Saturday, November 7, 2015

They really had nothing today

Today is a celebration of Bittersweet Chocolate with Almonds

November 7, 1955 -
The neo-realist film classic, Umberto D., was released in the US on this date.

Ingmar Bergman cited Umberto D. as his favorite film.

November 7, 1956 -
An early masterpiece from Fellini, I Vitelloni, was released in the US on this date.

Riccardo is played by Fellini's brother Riccardo Fellini.

November 7, 1963
The comedy that features one of the largest collections of American comedians ever brought together, It's a Mad Mad Mad Mad World, premiered on this date.

Don Rickles reportedly wanted to be in the movie but was never asked. He never let Stanley Kramer live it down, either, even heckling him about it from the stage whenever Kramer came to see Rickles' show.

November 7, 1979
Loosely based on the life of Janis Joplin, the film, The Rose, starring Bette Midler, was released on this date.

Mark Rydell would only agree to direct if he could cast Bette Midler in the lead. Up to that time, Midler had only appeared in bit parts in films, and was known primarily as a nightclub singer.

Today in History:
Maria Sklodowski
was born in Warsaw, Poland, on November 7, 1867. Poland was controlled by Russia at the time, so Maria was referred to as Manya, causing her mother to die. This left Manya and her four older siblings in care of their father, who was caught teaching Polish and therefore prohibited from earning money.

To help support her father, Manya began tutoring a family in the country outside Warsaw. Her sister Bronya moved to Paris to study medicine and become a famous doctor, so Manya sent money to her, also. This allowed Bronya to marry another medical student and begin practicing medicine in Paris.

Bronya and her husband invited Manya to live with them in Paris and study at the Sorbonne, where she could call herself Marie. This appealed to the young woman, who quickly earned master's degrees in physics and mathematics. She enjoyed Paris so much she couldn't bear to return to Poland and to understand her attraction to Paris she began a study of magnetism.

To conduct her magnetism research she needed a larger lab, however, so she married a Frenchman named Pierre and used his. One of Pierre's friends had been experimenting with uranium, which piqued Marie's curiosity. She began experimenting with it herself, and ultimately discovered something she called "radio-activity." This eventually led to her discovery of radium, for which she received the Nobel Prize for Chemistry in 1911.

Marie Curie's research would eventually culminate in the development of the atomic bomb, but unfortunately she died before having the opportunity to see the full flowering of her hard work.

November 7, 1872 -
The cargo ship Mary Celeste sailing from New York, never reached Genoa. Four weeks later it is found completely abandoned, whereabouts of the ten man crew unknown.

The ship's cargo was alcohol, so you decide.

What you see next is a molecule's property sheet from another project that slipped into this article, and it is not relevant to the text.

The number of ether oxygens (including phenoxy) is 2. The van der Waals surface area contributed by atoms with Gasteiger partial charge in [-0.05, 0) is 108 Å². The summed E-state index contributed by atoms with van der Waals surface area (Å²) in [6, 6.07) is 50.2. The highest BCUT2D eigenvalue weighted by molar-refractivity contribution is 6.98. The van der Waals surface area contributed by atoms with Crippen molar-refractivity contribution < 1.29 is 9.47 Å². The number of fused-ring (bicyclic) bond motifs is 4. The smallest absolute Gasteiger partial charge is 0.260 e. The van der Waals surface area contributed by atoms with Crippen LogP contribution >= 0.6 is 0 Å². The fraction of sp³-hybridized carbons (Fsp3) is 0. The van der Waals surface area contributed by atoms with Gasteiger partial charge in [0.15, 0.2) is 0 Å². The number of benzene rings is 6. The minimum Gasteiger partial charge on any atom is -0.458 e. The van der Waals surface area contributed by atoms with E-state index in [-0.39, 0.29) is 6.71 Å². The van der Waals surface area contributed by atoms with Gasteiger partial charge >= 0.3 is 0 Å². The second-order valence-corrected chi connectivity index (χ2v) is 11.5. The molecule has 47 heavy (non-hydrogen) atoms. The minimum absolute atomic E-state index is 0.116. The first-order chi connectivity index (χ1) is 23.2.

November 7, 1874 -
The famous political cartoonist Thomas Nast (a staunch Republican) first used an elephant to symbol for the Republican Party on this date.

He choice the elephant because of the animal's great size, intelligence, strength, and dignity.

November 7, 1940
The newly completed Tacoma Narrows Bridge, opened barely four months before, swayed and collapsed in a 42 mile-per-hour wind on this date.

There were no casualties except a dog trapped in a car stranded on the bridge. A rescue was attempted (by the man with the pipe), but the frightened animal would not leave the car.

November 7, 1962  -
Richard M. Nixon, 49, who had been in politics for 16 years, failed in a bid to become governor of California, held what he called his last press conference, telling reporters, "You won't have Nixon to kick around anymore," on this date.

Nixon was able to come back from his defeat and be elected president of the United States just six years.

November 7, 1965
The Pillsbury Doughboy made its first appearance on this date.

You may refer to the creature as it; marketing may call it a Doughboy but there is no evidence of genitalia.

November 7, 1983 -
An anonymous phone called notified the White House authorities that a bomb had been placed close to the Senate chamber by the "Armed Resistance Unit" and was set to explode. The Senate chamber was empty at the time, and nobody was injured.

The bomb did, however, cause about $250,000  in damage. Six Resistance Conspiracy members were arrested for the bombing five years later.

A portrait of Daniel Webster, received the explosion’s full force.  The blast tore away Webster’s face and left it scattered across the Minton tiles in one-inch canvas shards.  Quick thinking Senate curators rescued the fragments from debris-filled trash bins.  Over the coming months, a capable conservator painstakingly restored the painting to a credible, if somewhat diminished, version of the original.


And so it goes.

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